8 items from 2015
We still love John Ford's bitter-sentimental look back at the lost Myth of the West. John Wayne and James Stewart are at least thirty years too old for their roles, but everything seems to be happening in a foggy reverie, so what's the difference, Pilgrim? Great comedy and Lee Marvin's marvelous villain, plus the assertive 'print the Legend' message that's been hotly debated ever since. The Man Who Shot Liberty Valance Blu-ray Warner Home Video / Paramount 1962 / B&W / 1:85 widescreen / 123 min. / Street Date October 13, 2015 / 14.98 Starring John Wayne, James Stewart, Vera Miles, Lee Marvin, Edmond O'Brien, Andy Devine, Ken Murray, John Carradine, Jeanette Nolan, John Qualen, Willis Bouchey, Carleton Young, Woody Strode, Denver Pyle, Strother Martin, Lee Van Cleef Cinematography William H. Clothier Production Designer Eddie Imazu & Hal Pereira Film Editor Otho Lovering Original Music Cyril J. Mockridge Writing credits James Warner Bellah & Willis Goldbeck from a story by »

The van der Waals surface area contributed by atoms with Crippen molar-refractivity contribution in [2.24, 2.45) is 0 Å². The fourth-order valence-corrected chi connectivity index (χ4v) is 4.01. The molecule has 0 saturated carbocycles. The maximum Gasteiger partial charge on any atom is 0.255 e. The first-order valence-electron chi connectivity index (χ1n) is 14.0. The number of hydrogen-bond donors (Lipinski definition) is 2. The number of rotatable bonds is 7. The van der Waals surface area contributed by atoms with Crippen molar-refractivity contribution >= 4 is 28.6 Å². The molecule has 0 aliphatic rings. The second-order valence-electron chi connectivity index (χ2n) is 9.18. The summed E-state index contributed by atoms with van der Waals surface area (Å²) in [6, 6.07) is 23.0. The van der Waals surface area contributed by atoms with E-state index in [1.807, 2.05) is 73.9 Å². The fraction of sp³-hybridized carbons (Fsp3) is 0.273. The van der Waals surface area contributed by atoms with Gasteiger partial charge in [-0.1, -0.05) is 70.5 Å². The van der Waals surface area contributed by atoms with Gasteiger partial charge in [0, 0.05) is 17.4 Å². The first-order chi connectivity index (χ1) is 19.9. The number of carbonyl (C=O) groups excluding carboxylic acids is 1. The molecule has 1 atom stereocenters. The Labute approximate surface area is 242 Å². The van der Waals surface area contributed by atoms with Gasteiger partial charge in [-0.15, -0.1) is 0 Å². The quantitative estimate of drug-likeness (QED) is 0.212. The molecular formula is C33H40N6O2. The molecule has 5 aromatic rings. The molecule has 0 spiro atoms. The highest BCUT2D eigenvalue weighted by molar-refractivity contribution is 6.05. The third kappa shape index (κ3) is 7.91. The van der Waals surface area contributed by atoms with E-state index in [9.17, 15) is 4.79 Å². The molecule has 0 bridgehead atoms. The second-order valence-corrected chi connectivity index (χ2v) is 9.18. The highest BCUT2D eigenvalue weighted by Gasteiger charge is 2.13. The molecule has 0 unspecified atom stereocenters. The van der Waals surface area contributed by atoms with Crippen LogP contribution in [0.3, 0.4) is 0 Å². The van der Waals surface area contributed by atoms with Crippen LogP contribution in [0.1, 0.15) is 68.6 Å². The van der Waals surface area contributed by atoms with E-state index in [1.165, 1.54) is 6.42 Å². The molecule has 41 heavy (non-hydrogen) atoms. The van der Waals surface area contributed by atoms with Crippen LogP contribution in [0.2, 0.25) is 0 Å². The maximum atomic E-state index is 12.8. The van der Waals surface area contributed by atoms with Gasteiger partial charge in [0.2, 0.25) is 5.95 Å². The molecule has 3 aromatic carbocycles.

- Glenn Erickson
Matt Jackson, the president of production at Im Global, is producing the remake. The project may be set in a relatively contemporary period, such as 1980s Western Pennsylvania amid the retrenchment of the steel and auto industries, but no decision has been made.
The studio has been seeking a writer for the remake. Terence Winter, whose credits include “The Wolf of Wall Street,” “Boardwalk Empire” and “The Sopranos,” had earlier been attached to “Liberty Valance” but is no longer involved.
The original film starred Stewart as a newly arrived lawyer and Wayne as a cowboy who team up to kill the outlaw leader Liberty Valance (played by Lee Marvin), who has been terrorizing a frontier town. The black and white film was directed by John Ford and released by Paramount in 1962.
The film, »
- Dave McNary
By Lee Pfeiffer
The good news is that Timeless Video is releasing multiple films in one DVD package. The bad news is that one of these releases, although featuring two highly-watchable leading men, presents two stinkers. Love and Bullets is a 1979 Charles Bronson starrer that Roger Ebert appropriately described at the time as "an assemblyline potboiler". The film initially showed promise. Originally titled Love and Bullets, Charlie, the movie had John Huston as its director. However, Huston left after "creative differences" about the concept of the story and its execution on screen. The absurdity of losing a director as esteemed as Huston might have been understandable if the resulting flick wasn't such a mess. However, one suspects that, whatever the conceptual vision Huston had for the movie may have been, it must have been superior to what ultimately emerged. Stuart Rosenberg, the competent director of Cool Hand Luke took over »